FlgR does not require upstream activation sequences for efficient transcriptional activation from the flaB promoter.

Activators of σ54-holoenzyme generally bind to DNA sequences located relatively far from the promoter and contact the closed promoter complex through DNA looping to activate transcription. These activator binding sites are typically located >100 bp upstream of the transcriptional start site since shorter distances hinder the ability of the activator to interact with σ54-holoenzyme through DNA looping due to constraints in DNA flexibility (64). As illustrated in Fig. Fig.1,1, H. pylori FlgR lacks the carboxy-terminal DNA-binding domain found in most other σ54-dependent activators, suggesting that FlgR does not bind DNA to activate transcription. Consistent with the lack of a DNA-binding domain, purified full-length FlgR failed to bind a DNA fragment that bore the flaB promoter regulatory region in gel mobility shift assays (data not shown). We wanted to examine the possibility, however, that a DNA-binding activity required for FlgR function resides on a separate polypeptide.

To determine if upstream activation sequences are required for expression of σ54-dependent flagellar genes in H. pylori, we constructed flaB′-′xylE reporter genes that had either 393 or 67 bp of DNA sequence upstream of the transcriptional start site of flaB, which we designated flaB2′-′xylE and flaB1′-′xylE, respectively. Both reporter genes contained 26 bp of DNA sequence downstream of the transcriptional start site of flaB, which corresponded to the untranslated region of the flaB transcript. These reporter genes were placed on the shuttle vector pHel3 and introduced into H. pylori strain ATCC 43504. Levels of expression from the two flaB′-′xylE reporter genes were similar and dependent on both FlgR and FlgS (Table (Table1).1). Low-level expression from the flaB2′-′xylE reporter gene was observed in the flgR and flgS mutant strains, suggesting that σ80-holoenzyme or σ28-holoenzyme might initiate transcription weakly from a sequence located upstream of the flaB promoter between positions −67 and −393.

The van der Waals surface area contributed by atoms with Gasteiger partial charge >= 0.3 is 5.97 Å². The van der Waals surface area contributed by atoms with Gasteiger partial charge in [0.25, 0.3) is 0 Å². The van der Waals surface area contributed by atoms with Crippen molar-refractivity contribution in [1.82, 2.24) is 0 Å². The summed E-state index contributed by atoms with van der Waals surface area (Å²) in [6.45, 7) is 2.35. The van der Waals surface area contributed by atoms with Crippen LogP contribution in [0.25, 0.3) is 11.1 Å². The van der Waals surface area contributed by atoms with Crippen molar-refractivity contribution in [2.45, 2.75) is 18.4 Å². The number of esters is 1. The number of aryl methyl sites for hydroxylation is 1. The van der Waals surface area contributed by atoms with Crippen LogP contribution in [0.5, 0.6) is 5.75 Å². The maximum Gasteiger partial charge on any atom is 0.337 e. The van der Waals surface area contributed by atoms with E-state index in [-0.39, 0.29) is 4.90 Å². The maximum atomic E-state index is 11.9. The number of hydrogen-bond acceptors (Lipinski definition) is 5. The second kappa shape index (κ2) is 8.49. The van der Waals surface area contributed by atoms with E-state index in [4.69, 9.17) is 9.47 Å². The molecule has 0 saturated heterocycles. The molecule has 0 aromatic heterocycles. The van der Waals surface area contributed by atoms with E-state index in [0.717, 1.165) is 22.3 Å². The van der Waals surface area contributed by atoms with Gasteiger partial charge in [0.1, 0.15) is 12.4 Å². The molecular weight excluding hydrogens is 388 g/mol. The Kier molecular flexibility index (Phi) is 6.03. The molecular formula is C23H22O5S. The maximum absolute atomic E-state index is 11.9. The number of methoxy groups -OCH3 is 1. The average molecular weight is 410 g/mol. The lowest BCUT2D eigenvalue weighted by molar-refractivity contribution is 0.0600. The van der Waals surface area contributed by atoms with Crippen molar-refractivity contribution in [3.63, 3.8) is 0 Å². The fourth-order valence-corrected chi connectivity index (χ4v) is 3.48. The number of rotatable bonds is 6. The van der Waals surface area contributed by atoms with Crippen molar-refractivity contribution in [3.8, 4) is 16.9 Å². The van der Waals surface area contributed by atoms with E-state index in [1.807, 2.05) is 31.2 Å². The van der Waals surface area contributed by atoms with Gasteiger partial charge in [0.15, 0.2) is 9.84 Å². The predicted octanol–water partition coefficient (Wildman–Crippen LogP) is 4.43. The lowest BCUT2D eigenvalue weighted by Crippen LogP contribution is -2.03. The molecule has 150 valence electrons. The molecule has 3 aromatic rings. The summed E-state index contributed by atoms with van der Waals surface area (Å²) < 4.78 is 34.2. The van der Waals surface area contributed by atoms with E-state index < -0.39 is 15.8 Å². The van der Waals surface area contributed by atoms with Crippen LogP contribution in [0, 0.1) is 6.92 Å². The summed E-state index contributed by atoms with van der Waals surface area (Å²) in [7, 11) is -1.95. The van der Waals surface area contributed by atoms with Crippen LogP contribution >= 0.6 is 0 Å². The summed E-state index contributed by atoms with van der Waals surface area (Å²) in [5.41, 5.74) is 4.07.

TABLE 1.
Expression of flaB′-′xylE, flaA′-′xylE, and flgI′-′xylE reporter genes in various H. pylori strains

Expression from a flaA′-′xylE reporter gene, which is dependent on σ28-holoenzyme, and a flgI′-′xylE reporter gene, which is dependent on σ80-holoenzyme, was compared with that from the flaB′-′xylE reporter genes (Table (Table1).1). Expression from the flaA′-′xylE reporter gene was independent of FlgR and FlgS, while expression from the flgI′-′xylE reporter gene was approximately twofold lower in the flgR mutant strain but not in the flgS mutant strain (Table (Table1).1). We do not understand why disruption of flgR resulted in lower expression from the flgI′-′xylE reporter gene, but it does not seem likely that it was due to the failure of the mutant strain to express the σ54-dependent flagellar genes, since this would also require FlgS. The XylE activities observed for the flagellar reporter genes were consistent with the expected relative amounts of the products of these genes associated with the H. pylori flagellum (i.e., FlaA > FlaB > FlgI). Taken together, these data indicate that FlgR does not use an upstream activation sequence or enhancer to elicit its function on the flaB promoter.

FlgR levels in H. pylori are slightly higher than levels of σ54-dependent activators in other bacteria.

Transcriptional activation in the absence of DNA binding has been reported previously for other σ54-dependent activators, including NtrC (42), DctD (18, 60), NifA (17), and PspF (20). In these previous studies, the DNA-binding motifs of the activators were either deleted or mutated to eliminate DNA-binding activity or the upstream activation sequence of the target gene was removed. Transcriptional activation under these conditions required that the activator be present at higher-than-normal levels. We wished to estimate the levels of FlgR in H. pylori to determine if it was expressed at levels that were higher than those for σ54-dependent activators that function by binding to an upstream activation sequence or enhancer.